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The Effect of Anti-lethal Toxin Antibodies on Anthrax Mortality

By Amesh A. Adalja, MD, FACP, April 13, 2012

The traditional mortality from inhalational anthrax at the beginning of the 20th century was often reported as 90%, but it was 45% following the 2001 anthrax letter attacks. This marked reduction in mortality likely occurred because of improvements in the care of critically ill patients. That a high mortality rate persists despite aggressive care suggests that there is room for further improvements in treatment. Two areas for improvement are mitigation of the effects of toxins and reducing or eliminating the bacterial and toxin burden via pleural cavity drainage.

Septic shock, with its characteristic unresponsive hypotension and multi-organ failure, is one of the features of fatal cases of anthrax. The profound nature of this premorbid clinical state of shock that occurs during anthrax infection is thought to be mediated by lethal toxin (LT), one of the 2 toxins secreted by Bacillus anthracis. Because of this role, therapeutics that neutralize LT are considered to be a leading means for combating anthrax-induced shock. Both polyclonal and monoclonal antibodies targeted against the protective antigen (PA) portion of LT have been developed for this purpose. A team from the U.S. National Institutes of Health (NIH) and Human Genome Sciences recently published the results of a study in which PA-targeted monoclonal antibodies (raxibacumab) along with hemodynamic support were administered to beagles in experimental LT-induced shock. Their findings suggest that monoclonal antibodies and fluid resuscitation together decrease the mortality of anthrax.

24 Hour LT-infusion Protocol with 4 Study Groups

In the study, Barochia and colleagues gave 40 beagles a dose of LT (infused over 24 hours) that was calibrated to produce a morality rate > 50%. Study groups included a control arm, hemodynamic support alone, hemodynamic support plus monoclonal antibody, and monoclonal antibody alone. Hemodynamic support consisted of normal saline infusions to keep pulmonary artery occlusion pressure > 10 mm Hg and norepinephrine infusions to keep mean arterial pressure (MAP) > 80 mm Hg. The monoclonal antibody was administered at 0, 9, or 12 hours.

Combination Treatment Beneficial

All control canines died, with a median time to death of 48-72 hours. Only 25% of those receiving hemodynamic support alone survived—a marginal but statistically significant benefit. Other notable results are summarized in the table below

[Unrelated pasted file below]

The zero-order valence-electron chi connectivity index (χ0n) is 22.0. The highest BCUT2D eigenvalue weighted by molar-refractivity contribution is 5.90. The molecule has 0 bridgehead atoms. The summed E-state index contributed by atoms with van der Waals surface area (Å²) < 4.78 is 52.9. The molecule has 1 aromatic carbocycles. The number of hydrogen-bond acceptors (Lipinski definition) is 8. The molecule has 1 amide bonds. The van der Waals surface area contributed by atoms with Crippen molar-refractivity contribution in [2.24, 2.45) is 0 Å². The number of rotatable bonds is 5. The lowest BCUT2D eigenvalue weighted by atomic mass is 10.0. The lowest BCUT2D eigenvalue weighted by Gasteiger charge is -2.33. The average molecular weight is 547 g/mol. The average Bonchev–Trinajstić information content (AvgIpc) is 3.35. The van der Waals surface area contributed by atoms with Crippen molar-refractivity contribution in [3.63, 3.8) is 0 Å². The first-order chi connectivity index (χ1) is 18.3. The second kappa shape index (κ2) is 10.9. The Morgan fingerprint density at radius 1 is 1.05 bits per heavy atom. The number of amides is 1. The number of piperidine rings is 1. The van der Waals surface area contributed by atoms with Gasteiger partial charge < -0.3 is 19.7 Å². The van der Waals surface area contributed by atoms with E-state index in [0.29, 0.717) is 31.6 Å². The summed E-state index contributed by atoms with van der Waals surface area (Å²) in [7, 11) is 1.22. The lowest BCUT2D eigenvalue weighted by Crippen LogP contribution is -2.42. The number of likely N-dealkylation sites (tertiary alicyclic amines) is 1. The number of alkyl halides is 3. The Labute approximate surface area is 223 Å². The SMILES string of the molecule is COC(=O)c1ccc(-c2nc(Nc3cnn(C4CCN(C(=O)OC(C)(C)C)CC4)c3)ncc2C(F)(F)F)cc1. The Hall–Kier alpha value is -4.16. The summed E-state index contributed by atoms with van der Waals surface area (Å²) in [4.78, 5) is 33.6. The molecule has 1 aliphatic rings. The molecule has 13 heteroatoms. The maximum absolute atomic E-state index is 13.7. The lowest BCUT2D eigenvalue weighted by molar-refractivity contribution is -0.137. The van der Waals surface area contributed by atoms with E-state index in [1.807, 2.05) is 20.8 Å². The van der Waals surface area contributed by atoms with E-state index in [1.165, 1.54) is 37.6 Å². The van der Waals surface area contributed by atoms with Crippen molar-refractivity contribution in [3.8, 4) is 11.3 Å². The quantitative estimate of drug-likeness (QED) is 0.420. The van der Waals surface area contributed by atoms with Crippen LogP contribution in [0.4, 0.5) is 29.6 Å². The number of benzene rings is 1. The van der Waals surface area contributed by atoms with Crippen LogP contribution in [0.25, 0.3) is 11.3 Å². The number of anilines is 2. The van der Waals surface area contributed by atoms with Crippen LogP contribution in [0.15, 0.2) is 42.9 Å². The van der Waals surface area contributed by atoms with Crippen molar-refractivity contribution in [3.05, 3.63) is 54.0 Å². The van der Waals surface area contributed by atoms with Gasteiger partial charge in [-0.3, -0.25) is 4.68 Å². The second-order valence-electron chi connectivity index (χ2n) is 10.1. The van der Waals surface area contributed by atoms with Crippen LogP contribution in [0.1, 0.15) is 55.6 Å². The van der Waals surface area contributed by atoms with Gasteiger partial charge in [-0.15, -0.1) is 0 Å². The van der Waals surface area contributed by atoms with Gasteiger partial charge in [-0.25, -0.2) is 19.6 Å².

Time
(hours)
Monoclonal
antibodies alone
Monoclonal antibodies
+ hemodynamic support
0All survived80% survived
966% survivedAll survived
12None survived75% survived

Statistical analysis revealed that monoclonal antibody effectiveness diminished with increasing time of administration in those who did not receive hemodynamic support. Combined therapy revealed a statistically significant increase in survival rate with better hemodynamic parameters (MAP, central venous pressure, left ventricular ejection fraction, urine output, and heart rate) as well as decreased requirements for norepinephrine and lower 96 hour lactate levels.

Early Antitoxin Plus Hemodynamic Support May Be Optimal

Generalized to humans, the results of this study indicate that an optimal therapy for severe anthrax infection would include hemodynamic support coupled with antitoxin therapy administered as soon as possible after diagnosis. Indeed, the treatment of recent human cases of anthrax has included the administration of a polyclonal antibody preparation (AIGIV), and the Strategic National Stockpile (SNS) contains both AIGIV and raxibacumab. If the results of this study are in fact valid in humans, the use of antitoxin antibodies would be recommended, not just for those recalcitrant to standard therapy, but for all cases of anthrax that progress to septic shock. If this treatment does prove optimal for humans, then a robust supply of these products will be needed for the SNS.

One major caveat: Because shock was induced with a 24-hour LT infusion—as opposed to by a genuine bacterial infection—true anthrax shock might be more complex. True anthrax shock may have characteristics mediated by edema toxin, other bacterial factors, and in vivo LT production and may last longer than 24 hours. Also, the effects of adding antitoxin therapy to antimicrobial therapy, which is the mainstay of treatment for anthrax, could not be addressed in this study. Nevertheless, hemodynamic support and antimicrobial therapy plus the use of an antitoxin therapy may well prove optimal.

Reference: Barochia AV, Cui X, Sun J, et al. Protective antigen antibody augments hemodynamic support in anthrax lethal toxin shock in canines. J Infect Dis 2012;818-829.